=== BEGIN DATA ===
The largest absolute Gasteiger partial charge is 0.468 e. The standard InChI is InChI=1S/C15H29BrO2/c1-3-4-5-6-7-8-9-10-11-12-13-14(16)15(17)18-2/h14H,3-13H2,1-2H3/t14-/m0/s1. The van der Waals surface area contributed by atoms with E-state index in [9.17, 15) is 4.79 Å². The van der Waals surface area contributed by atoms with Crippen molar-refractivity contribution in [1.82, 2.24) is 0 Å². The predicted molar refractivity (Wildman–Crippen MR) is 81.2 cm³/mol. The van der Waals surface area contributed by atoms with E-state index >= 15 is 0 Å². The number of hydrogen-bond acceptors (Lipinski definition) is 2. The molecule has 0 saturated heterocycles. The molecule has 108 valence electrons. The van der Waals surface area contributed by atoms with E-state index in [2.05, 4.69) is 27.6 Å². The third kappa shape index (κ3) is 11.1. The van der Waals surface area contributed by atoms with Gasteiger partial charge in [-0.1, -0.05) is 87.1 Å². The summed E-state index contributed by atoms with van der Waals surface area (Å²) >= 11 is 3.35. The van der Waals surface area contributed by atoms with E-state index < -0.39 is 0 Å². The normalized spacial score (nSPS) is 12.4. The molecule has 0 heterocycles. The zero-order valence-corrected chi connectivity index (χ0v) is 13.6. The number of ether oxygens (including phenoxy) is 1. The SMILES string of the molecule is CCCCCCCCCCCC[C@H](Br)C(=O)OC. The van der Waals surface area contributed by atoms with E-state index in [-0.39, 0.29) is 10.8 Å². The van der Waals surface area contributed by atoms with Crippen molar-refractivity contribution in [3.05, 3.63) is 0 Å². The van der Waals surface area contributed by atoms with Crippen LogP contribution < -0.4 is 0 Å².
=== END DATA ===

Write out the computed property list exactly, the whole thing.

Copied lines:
The largest absolute Gasteiger partial charge is 0.468 e. The standard InChI is InChI=1S/C15H29BrO2/c1-3-4-5-6-7-8-9-10-11-12-13-14(16)15(17)18-2/h14H,3-13H2,1-2H3/t14-/m0/s1. The van der Waals surface area contributed by atoms with E-state index in [9.17, 15) is 4.79 Å². The van der Waals surface area contributed by atoms with Crippen molar-refractivity contribution in [1.82, 2.24) is 0 Å². The predicted molar refractivity (Wildman–Crippen MR) is 81.2 cm³/mol. The van der Waals surface area contributed by atoms with E-state index >= 15 is 0 Å². The number of hydrogen-bond acceptors (Lipinski definition) is 2. The molecule has 0 saturated heterocycles. The molecule has 108 valence electrons. The van der Waals surface area contributed by atoms with E-state index in [2.05, 4.69) is 27.6 Å². The third kappa shape index (κ3) is 11.1. The van der Waals surface area contributed by atoms with Gasteiger partial charge in [-0.1, -0.05) is 87.1 Å². The summed E-state index contributed by atoms with van der Waals surface area (Å²) >= 11 is 3.35. The van der Waals surface area contributed by atoms with E-state index < -0.39 is 0 Å². The normalized spacial score (nSPS) is 12.4. The molecule has 0 heterocycles. The zero-order valence-corrected chi connectivity index (χ0v) is 13.6. The number of ether oxygens (including phenoxy) is 1. The SMILES string of the molecule is CCCCCCCCCCCC[C@H](Br)C(=O)OC. The van der Waals surface area contributed by atoms with E-state index in [-0.39, 0.29) is 10.8 Å². The van der Waals surface area contributed by atoms with Crippen molar-refractivity contribution in [3.05, 3.63) is 0 Å². The van der Waals surface area contributed by atoms with Crippen LogP contribution < -0.4 is 0 Å².